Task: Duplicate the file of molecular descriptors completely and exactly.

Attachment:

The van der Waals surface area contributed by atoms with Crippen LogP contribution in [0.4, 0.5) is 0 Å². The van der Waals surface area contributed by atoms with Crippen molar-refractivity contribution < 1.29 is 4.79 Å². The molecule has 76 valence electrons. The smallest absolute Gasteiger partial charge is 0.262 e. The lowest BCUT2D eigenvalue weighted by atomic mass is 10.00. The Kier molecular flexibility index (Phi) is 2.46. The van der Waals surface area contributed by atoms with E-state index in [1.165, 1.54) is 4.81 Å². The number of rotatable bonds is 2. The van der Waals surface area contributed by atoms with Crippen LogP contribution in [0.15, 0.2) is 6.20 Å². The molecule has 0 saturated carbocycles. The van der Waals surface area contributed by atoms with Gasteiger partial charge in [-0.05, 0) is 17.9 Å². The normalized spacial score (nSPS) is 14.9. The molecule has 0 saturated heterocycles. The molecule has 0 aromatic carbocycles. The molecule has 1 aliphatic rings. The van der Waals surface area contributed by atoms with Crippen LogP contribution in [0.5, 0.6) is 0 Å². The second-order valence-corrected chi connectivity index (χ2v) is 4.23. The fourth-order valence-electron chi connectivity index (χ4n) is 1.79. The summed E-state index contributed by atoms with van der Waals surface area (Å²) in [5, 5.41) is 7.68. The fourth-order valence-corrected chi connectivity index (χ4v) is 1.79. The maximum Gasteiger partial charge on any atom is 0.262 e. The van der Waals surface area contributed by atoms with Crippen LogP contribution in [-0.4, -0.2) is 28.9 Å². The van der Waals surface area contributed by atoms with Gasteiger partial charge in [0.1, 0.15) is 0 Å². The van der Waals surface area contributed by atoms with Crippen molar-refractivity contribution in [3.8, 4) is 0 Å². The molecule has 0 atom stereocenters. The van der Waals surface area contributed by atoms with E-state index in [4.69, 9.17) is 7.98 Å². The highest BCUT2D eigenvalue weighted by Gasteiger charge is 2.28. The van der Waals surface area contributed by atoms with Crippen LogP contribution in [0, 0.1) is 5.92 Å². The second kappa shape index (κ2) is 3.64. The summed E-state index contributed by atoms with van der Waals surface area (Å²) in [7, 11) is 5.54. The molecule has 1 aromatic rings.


The van der Waals surface area contributed by atoms with Crippen LogP contribution in [0.4, 0.5) is 0 Å². The van der Waals surface area contributed by atoms with Crippen molar-refractivity contribution < 1.29 is 4.79 Å². The molecule has 76 valence electrons. The smallest absolute Gasteiger partial charge is 0.262 e. The lowest BCUT2D eigenvalue weighted by atomic mass is 10.00. The Kier molecular flexibility index (Phi) is 2.46. The van der Waals surface area contributed by atoms with E-state index in [1.165, 1.54) is 4.81 Å². The number of rotatable bonds is 2. The van der Waals surface area contributed by atoms with Crippen LogP contribution in [0.15, 0.2) is 6.20 Å². The molecule has 0 saturated carbocycles. The van der Waals surface area contributed by atoms with Gasteiger partial charge in [-0.05, 0) is 17.9 Å². The normalized spacial score (nSPS) is 14.9. The molecule has 0 saturated heterocycles. The molecule has 0 aromatic carbocycles. The molecule has 1 aliphatic rings. The van der Waals surface area contributed by atoms with Crippen LogP contribution in [0.5, 0.6) is 0 Å². The second-order valence-corrected chi connectivity index (χ2v) is 4.23. The fourth-order valence-electron chi connectivity index (χ4n) is 1.79. The summed E-state index contributed by atoms with van der Waals surface area (Å²) in [5, 5.41) is 7.68. The fourth-order valence-corrected chi connectivity index (χ4v) is 1.79. The maximum Gasteiger partial charge on any atom is 0.262 e. The van der Waals surface area contributed by atoms with Crippen LogP contribution in [-0.4, -0.2) is 28.9 Å². The van der Waals surface area contributed by atoms with Gasteiger partial charge in [0.1, 0.15) is 0 Å². The van der Waals surface area contributed by atoms with Crippen molar-refractivity contribution in [3.8, 4) is 0 Å². The molecule has 0 atom stereocenters. The van der Waals surface area contributed by atoms with E-state index in [4.69, 9.17) is 7.98 Å². The highest BCUT2D eigenvalue weighted by Gasteiger charge is 2.28. The van der Waals surface area contributed by atoms with Crippen LogP contribution in [0, 0.1) is 5.92 Å². The second kappa shape index (κ2) is 3.64. The summed E-state index contributed by atoms with van der Waals surface area (Å²) in [7, 11) is 5.54. The molecule has 1 aromatic rings.